So I’m trying to stay away from Trump-news, knowing that (a) I personally cannot play a real role in how it plays out and that (b) I lack the background knowledge (let alone all the new developments) to reasonably assess the correct outcome of the impeachment drama or whatever the current scandal of the day is.
In the same way, I’m watching all manner of reports on the Amazon Synod and trying to hold back judgement. There was a lot of speculation about the Youth Synod round about a year ago: that in order to minister to the youth, the Pope would declare LBGTism to be just fine after all, for example. But nothing much ever really came of it. (I wrote about it midway through, and apparently never followed up because there was nothing to say – just a bland document of no apparent value.)
So maybe this one will be the same.
But ignoring it is getting harder and harder. “We all worship the same God” is not always true — not when it’s a matter of a fertility god(ess) or a worship of Mother Earth, either in the form of a literal idol or in an idolization of the environment, promoting a purity of nondevelopment as one’s core belief, over and above Christian doctrine which falls by the wayside.
The synod also appears to be wholly indifferent to the question of “why are Pentecostals eating our collective lunch?” when it comes to conversions in the Amazon region, and instead looks to be using the synod to address its favored causes of environmentalism, and ordination of married men and a deacon-like status for women.
As to the ordination of married men: the present claim, by a bishop who had been in ministry in Amazonian Brazil, is this:
“I’m saying this with great sincerity – there is no other option,” Bishop Erwin Kräutler, the retired head of the Xingu prelature in Amazonian Brazil, said at a Vatican press briefing Oct. 9.
“The indigenous people do not understand celibacy,” Kräutler added. “For them, at least those I have met… they can not understand this thing that a man is not married, that he does not have a woman taking care of the house, of the home.”
The bishop added that he was often the object of suspicion or pity when he explained to indigenous communities that he did not have a wife, and he joked that he sometimes found it easier to say that his wife was “far away from here.”
For this reason, and because of the small number of priests relative to the great distances in the area, supporters claim it is necessary to have married priests, and not just any married priests, but so-called viri probati, that is, “proven men,” church elders within the community, the sort who, in our American experience of the Catholic Church, become permanent deacons after taking a couple years of part-time evening classes in theology and ministry.And what I’m not able to make sense of is this: it appears that these indigenous communities are still very, well, uncivilized, to use a term that’s not politically correct. The priests and nuns are missionaries, and I can’t get any sort of sense of whether those small communities have begun to pass down the faith to the next generation, whether they have learned to read and write to at least the degree necessary for community members to be able to study and learn Catholic doctrine in a more substantial way that simply the basics of seven sacraments, ten commandments, and the like. For that matter, the National Catholic Register featured an interview with an Amazon tribal chief who complained that they were being trapped and prevented from developing by an ideology of “primitivism” and a recent Federalist article explicitly criticized the Brazilian government, the church, and NGOs as keeping the indigenous communities trapped in dependency. Regardless of the merits of ordaining men who are married and have been so for long enough to have some confidence they’re not going to cause scandal by means of divorce, it seems a bit as if this is moving towards an attitude that ordination is solely about transmitting “magic powers” if significant training in theology and ministry is optional.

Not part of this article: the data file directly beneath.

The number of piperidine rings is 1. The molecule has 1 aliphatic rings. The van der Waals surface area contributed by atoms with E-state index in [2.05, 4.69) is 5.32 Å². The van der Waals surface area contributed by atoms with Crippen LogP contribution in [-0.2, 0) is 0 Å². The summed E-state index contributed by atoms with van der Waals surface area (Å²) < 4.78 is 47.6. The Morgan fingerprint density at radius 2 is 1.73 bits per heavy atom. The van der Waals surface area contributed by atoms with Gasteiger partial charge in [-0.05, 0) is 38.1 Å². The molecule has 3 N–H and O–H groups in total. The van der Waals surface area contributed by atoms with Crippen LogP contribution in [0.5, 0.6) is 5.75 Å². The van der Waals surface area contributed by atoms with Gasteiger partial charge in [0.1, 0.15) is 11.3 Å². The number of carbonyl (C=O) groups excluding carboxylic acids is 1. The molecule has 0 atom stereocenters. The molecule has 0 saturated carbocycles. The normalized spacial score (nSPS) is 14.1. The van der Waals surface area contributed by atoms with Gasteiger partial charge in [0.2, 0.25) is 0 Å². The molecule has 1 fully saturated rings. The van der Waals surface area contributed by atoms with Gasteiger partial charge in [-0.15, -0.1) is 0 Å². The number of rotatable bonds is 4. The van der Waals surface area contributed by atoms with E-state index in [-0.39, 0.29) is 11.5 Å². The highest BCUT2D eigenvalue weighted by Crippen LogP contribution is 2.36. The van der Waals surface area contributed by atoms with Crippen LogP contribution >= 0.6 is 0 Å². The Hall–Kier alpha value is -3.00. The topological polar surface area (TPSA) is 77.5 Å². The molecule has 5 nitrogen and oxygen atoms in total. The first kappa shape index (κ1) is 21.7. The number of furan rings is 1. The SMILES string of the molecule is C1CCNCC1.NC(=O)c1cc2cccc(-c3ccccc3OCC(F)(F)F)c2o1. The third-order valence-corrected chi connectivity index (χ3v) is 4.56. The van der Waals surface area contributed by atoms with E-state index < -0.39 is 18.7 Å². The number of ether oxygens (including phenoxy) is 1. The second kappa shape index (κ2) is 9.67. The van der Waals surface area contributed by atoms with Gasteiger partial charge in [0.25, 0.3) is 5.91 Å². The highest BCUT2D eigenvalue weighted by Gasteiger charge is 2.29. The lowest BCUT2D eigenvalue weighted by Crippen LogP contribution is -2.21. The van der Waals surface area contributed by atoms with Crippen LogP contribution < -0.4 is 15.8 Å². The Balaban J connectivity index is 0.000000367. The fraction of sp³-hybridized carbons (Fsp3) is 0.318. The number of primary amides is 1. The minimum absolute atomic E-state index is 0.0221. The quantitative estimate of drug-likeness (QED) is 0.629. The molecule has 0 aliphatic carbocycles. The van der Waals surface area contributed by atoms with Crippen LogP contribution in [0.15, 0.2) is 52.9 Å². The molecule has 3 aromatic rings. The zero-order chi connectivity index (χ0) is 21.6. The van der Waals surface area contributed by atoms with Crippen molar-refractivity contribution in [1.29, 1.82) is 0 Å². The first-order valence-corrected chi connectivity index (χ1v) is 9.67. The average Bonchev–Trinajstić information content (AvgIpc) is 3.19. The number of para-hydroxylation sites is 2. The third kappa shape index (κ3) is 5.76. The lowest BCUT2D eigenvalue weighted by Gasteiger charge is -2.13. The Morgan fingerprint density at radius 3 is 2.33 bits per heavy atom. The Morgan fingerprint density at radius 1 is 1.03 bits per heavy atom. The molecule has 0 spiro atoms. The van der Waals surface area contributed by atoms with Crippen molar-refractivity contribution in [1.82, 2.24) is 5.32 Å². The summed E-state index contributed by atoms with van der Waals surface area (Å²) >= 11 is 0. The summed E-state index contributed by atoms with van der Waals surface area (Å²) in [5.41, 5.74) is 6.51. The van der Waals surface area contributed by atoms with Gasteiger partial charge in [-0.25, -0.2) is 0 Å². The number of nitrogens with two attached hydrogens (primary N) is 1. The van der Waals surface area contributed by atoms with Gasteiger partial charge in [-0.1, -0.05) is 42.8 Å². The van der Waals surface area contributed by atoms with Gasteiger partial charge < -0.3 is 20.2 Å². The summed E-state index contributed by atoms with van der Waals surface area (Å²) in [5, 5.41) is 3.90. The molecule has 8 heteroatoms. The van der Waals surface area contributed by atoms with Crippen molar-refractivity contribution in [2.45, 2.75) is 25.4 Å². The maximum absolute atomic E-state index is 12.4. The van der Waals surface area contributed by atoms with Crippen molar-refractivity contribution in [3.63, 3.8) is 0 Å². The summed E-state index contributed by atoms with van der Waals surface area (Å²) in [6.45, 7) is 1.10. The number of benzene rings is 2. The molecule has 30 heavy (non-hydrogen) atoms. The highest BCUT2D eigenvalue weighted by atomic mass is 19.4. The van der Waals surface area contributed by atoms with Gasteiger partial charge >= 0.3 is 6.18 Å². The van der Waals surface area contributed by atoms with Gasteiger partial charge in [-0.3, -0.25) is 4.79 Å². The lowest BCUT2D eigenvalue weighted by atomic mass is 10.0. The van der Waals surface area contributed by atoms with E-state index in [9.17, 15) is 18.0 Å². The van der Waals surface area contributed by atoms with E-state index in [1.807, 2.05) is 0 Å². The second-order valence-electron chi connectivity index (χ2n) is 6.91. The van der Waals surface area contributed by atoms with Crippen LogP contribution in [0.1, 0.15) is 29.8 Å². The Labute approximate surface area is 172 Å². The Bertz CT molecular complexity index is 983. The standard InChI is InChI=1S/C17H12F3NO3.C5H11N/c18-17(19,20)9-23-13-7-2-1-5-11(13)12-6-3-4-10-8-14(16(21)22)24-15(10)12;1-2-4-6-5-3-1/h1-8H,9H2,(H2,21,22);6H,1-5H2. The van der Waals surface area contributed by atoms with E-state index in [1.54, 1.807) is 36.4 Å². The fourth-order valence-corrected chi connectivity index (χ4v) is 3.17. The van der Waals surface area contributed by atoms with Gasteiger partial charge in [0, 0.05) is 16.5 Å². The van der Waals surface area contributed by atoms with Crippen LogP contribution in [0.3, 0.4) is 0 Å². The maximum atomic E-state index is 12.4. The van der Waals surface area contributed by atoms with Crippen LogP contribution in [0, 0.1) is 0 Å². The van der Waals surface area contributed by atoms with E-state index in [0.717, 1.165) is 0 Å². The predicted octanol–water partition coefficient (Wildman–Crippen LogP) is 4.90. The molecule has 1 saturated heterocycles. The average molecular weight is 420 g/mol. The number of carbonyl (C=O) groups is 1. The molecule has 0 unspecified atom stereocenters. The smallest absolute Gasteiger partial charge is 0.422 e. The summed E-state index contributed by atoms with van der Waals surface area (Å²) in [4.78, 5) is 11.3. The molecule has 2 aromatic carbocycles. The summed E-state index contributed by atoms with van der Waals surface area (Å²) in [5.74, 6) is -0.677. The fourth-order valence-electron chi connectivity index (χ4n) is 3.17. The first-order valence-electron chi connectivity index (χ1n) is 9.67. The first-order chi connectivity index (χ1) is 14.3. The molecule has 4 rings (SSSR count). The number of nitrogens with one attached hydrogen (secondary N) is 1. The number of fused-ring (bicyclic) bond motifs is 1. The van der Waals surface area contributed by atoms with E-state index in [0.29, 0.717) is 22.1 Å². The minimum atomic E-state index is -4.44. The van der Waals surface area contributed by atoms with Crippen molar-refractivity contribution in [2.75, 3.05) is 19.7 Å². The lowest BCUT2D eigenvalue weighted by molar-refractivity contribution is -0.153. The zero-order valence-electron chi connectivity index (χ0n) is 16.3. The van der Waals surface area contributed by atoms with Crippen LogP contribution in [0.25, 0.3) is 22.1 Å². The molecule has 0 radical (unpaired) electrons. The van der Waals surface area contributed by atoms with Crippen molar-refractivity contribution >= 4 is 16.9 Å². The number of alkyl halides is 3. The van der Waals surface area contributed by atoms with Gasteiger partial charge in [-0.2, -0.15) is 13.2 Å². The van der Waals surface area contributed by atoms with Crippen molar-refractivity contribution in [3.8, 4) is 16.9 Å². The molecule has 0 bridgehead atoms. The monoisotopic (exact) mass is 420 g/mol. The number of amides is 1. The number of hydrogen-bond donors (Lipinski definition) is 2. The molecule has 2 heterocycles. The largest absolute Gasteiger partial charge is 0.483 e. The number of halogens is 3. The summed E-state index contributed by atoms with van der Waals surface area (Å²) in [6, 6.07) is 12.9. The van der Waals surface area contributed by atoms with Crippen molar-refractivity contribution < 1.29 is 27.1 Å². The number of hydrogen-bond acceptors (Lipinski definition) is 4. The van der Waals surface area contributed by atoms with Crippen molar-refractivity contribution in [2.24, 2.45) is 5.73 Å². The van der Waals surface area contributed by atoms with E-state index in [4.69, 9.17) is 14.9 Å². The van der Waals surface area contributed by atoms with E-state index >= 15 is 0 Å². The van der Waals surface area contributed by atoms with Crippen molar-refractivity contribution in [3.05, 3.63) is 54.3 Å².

(As to the “women deacons” issue, near as I can tell, it’s fundamentally about the fact that we don’t have a title or a formal recognition for women who play a significant role in church ministry; “pastoral associate” just doesn’t do it for many people, even if it’s really a matter of the very human desire for recognition and reward.)
And in the meantime — well, trying to get a diversity of views, I looked not just at the Catholic News Agency and the National Catholic Register, but also the National Catholic Reporter, and their featured story was this: “Indigenous scholars invite decolonization of the Anthropocene.”
The article begins:
As I write this feast day of St. Francis, reminded that “we ourselves are dust of the earth” (Genesis 2:7) and that “our very bodies are made up of her elements” (“Laudato Si’, on Care for Our Common Home”), human and other-than-human kin pervade my being with a question.
Now, you might think that “other-than-human kin” refers to animals, and that would be foolish enough, but it’s not:
How do we co-sense the intimacies — the mutual relatedness and embeddedness — between our other-than-human kin (rocks, minnows, wind, etc.) and diverse human kin throughout the Earth and across time?
And it becomes much the same as my irritation with the sort of climate change activists whose goal is not merely the adoption of renewable energy on a timescale that’s feasible, but who ultimately want to bring us back to some sort of preindustrial world (except with the internet), in which most of the world should live in a primitive self-sufficient manner except for the chosen few.
So what ends up occurring, I don’t know, but I’m getting plenty irritated at this.